When I was in college, I told myself that while I wanted a career in journalism, I didn’t have the quick wit and intellectual stamina needed to become a reporter. That and the fact that I was afraid to fail. I was afraid of being rejected. I was afraid of so many things that even if the world of breaking news piqued my curiosity, I shunned it. I quit before I even started.
But a couple of years passed and I found myself wondering a lot about how it would be like to work in media, the stories I would write, the lessons I would learn. I wanted to see and understand the world…how the concepts of power and money transformed it. I wanted to talk to people — to leaders and men on the street alike. I wanted first-row seats and backstage passes to history’s episodic plays.
I left my job, moved back home and sent in my application. After an agonizing wait, I found myself inside a newsroom, learning the daily news grind. But it was outside the newsroom – on the streets and inside the halls of government – that I learned the most.
Last August 4 marked my first year as a reporter. I thought the best way to commemorate it would be to list down the seven events that made my first 12 months worthwhile:
1. The ruins of Samar and Leyte – November 2013
Super typhoon “Yolanda” was the strongest, most terrifying storm that hit the Philippines (and the world) in 2013. Its strong winds and storm surges demolished houses and killed thousands of people in Eastern Visayas. During my fourth month as a reporter I was asked to go on a “road trip” across the region to survey the damage and pick up stories of survival and resilience two weeks after the typhoon struck. Every day of that unforgettable week was a new experience, reminding us that humans are but mere inhabitants of Earth and that tragedy brings the best and the worst out of everyone.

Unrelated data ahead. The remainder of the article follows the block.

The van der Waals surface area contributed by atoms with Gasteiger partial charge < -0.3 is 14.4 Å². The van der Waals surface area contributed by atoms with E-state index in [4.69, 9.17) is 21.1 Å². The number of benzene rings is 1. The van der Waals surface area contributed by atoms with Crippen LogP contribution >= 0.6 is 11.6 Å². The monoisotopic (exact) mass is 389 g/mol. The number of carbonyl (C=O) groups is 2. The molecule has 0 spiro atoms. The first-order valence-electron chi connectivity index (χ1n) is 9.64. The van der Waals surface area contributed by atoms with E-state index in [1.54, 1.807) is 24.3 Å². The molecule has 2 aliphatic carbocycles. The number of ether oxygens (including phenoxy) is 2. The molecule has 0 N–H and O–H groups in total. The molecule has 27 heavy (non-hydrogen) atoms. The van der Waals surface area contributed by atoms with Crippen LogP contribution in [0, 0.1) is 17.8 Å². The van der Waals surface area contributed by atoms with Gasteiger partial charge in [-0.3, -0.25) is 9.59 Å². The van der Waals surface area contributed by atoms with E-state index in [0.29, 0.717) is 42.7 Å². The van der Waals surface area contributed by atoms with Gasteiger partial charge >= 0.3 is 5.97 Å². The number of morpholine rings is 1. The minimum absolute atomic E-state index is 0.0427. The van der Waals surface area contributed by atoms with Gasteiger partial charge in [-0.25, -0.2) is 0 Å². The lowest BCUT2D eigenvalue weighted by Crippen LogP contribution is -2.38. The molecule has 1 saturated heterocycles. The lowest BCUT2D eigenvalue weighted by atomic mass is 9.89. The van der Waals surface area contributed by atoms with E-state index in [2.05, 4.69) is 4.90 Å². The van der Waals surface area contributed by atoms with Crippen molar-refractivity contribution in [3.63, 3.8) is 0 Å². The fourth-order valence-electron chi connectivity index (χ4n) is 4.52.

Some of the photos I took during our week-long coverage in Samar and Leyte (November 2013). Photos by Kristine Sabillo
(1) Research pays off. Reading about what was happening on the ground and gathering information from friends who had visited the place helped us plot our route and plan ahead.
(2) When the going gets tough, journalists stick together. When we were in the “war zone” we received a lot of help from fellow media practitioners. A TV5 crew even let us stay overnight in their makeshift camp in Guiuan. In Tacloban, we stayed with our brothers from the Philippine Daily Inquirer.
(3) There are different truths to a story. Always talk to the people on the ground. Don’t rely on government statements alone.
2. Hope for Bangsamoro – Cotabato, Maguindanao – April 2014
A month after the Comprehensive Agreement on the Bangsamoro (CAB) was inked in Malacanang, I found myself on a plane to Mindanao. Joining a group of European ambassadors, I got a glimpse of the Moro Islamic Liberation Front’s Camp Darapanan. The two-day trip was exhausting but truly worth it. I was able to engage in small talk not only with the ambassadors but also with the MILF fighters. I learned a lot, enjoyed the company and the delicious food of our Muslim and IP brothers from the South.
Two days of back-to-back meetings and visits to communities in Cotabato and Maguindanao (April 2014). Photos by Kristine Sabillo
Highlight of the trip: When we visited Camp Darapanan and the nearby school. Apparently the camp itself is a community of MILF fighters and their supporters. We also visited the Bangsamoro Transition Commission office where we enjoyed sumptuous servings of local food (including unbelievably large sugpo and a variety of sweet delicacies unique to Mindanao) and cultural performances.
Why I enjoyed the two-day visit: We were able to sit in on discussions with some of the stakeholders — the MILF, the communities, and the ARMM government — and learn more about their beliefs and stand on issues.
3. The religious frenzy of the Nazareno – January 9, 2014